Merchant Ivory’s ‘Maurice’ Gets Another Walk on the Beach

Merchant Ivory Classic 'Maurice' Restored Ahead
Courtesy of Merchant Ivory

When Cohen Media Group acquired 30 films produced by Merchant Ivory Prods., including such classics as “Howards End,” “Maurice” and “Heat and Dust,” part of the deal was to restore and rerelease them, says director James Ivory, who serves as creative director and consults on the restorations as well as the rerelease and promotion of each film.

That deal was made in 2015, and now a new 4K restoration of “Maurice” — the 1987 romantic drama about gay love in early-20th-century England, based on E.M. Forster’s novel — will open theatrically in New York on May 19 and Los Angeles on June 2. (Last year saw the project’s first restored rerelease: the Oscar-winning “Howards End.”)

“It takes a very long time and a lot of skill and patience to restore each one,” says Ivory, who notes that the rerelease of “Maurice” marks the 30th anniversary of the film. “Fortunately, all the negatives were very carefully stored and preserved,” he says.

Overseeing the project was Simon Lund, director of operations at preservation and restoration house Cineric.

“The original negative for ‘Maurice’ was prepared and scanned at Cineric’s New York facility,” Lund explains. The negative was cut A&B roll, which made for higher-quality effects, because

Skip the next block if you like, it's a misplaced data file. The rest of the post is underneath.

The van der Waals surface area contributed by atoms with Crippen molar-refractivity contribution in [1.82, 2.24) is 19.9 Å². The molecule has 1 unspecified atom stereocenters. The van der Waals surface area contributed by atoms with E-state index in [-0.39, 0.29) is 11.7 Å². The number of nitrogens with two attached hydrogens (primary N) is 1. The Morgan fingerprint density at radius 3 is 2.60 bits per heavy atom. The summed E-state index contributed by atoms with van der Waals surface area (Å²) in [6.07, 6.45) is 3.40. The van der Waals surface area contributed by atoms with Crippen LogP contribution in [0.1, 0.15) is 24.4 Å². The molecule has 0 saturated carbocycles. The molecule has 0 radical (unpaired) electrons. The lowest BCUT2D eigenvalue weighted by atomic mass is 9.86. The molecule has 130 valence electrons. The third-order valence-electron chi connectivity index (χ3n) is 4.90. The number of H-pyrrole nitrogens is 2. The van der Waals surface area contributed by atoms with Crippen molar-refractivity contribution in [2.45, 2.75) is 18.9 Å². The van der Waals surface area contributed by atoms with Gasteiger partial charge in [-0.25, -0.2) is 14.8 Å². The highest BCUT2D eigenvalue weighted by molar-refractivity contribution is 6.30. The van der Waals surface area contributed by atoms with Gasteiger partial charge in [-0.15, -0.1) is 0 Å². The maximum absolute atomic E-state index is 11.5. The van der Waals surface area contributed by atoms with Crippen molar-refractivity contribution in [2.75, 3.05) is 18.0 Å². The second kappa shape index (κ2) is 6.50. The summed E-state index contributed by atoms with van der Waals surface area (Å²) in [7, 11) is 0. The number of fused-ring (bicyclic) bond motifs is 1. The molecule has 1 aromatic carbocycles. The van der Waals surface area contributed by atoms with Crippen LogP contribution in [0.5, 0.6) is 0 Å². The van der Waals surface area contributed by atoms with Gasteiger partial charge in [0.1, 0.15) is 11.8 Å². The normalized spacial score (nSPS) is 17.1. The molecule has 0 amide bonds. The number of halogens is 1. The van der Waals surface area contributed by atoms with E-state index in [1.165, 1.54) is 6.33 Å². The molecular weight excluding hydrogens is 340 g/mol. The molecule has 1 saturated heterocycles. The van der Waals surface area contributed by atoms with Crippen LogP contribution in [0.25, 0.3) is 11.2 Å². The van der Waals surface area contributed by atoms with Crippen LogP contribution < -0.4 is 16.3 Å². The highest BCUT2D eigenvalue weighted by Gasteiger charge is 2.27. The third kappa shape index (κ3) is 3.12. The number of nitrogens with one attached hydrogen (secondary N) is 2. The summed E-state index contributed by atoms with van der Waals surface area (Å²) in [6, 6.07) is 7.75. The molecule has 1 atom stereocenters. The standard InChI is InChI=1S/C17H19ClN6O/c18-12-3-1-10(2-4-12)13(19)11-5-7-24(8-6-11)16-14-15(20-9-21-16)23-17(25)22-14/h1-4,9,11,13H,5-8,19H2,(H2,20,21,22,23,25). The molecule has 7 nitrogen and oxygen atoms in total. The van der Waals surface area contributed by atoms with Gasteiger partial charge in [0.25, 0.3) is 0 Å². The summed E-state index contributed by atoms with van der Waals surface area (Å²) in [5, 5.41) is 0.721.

the dissolves and fades are created by the printing machine each time a copy is struck.

Cineric’s inspection team went through the negative, determined where the effects were and then scanned the negative in one of Cineric’s in-house-developed 4K wet-gate scanners, where the film is immersed in a chemical that fills in any surface defects, greatly reducing the amount of digital cleanup needed later.

“The original had been used to make a number of prints and was quite worn,” Lund says.

The Cineric team performed the 4K restoration from its Lisbon office. “This film had the typical problems you would find in a negative of its age, such as negative dirt, camera jitter, an occasional scratch and color breathing from uneven processing,” Lund says.

To deal with those defects, a team of six technicians went through the film shot by shot for a month and a half, using multiple digital tools. After they were finished, the work was reviewed frame by frame to make sure no digital artifacts were introduced and no problems were missed.

The team worked closely with the original cinematographer of “Maurice,” Pierre Lhomme, and director Ivory.

“Cineric’s colorist spent a week pre-grading the film and then sat with Mr. Ivory for a day to make final adjustments,” says Lund. “He knew exactly what he wanted, and you can see by the attention [they paid] to detail why the films they made were so successful from an artistic and commercial stance.”

The files were sent to Technicolor Paris for a final pass by Lhomme.

So how did Ivory like the results? “I saw it in New York after Pierre finished up, and it was very bright, sharp and clear again,” the director says, with a sense of satisfaction tempered by the overwhelming task at hand.

“My only worry now is that, with so many of our films still needing restoring, myself and the original DPs will be too old, or not around anymore, to oversee the final work,” he says. “But I’m thrilled that our body of work is getting a second life.”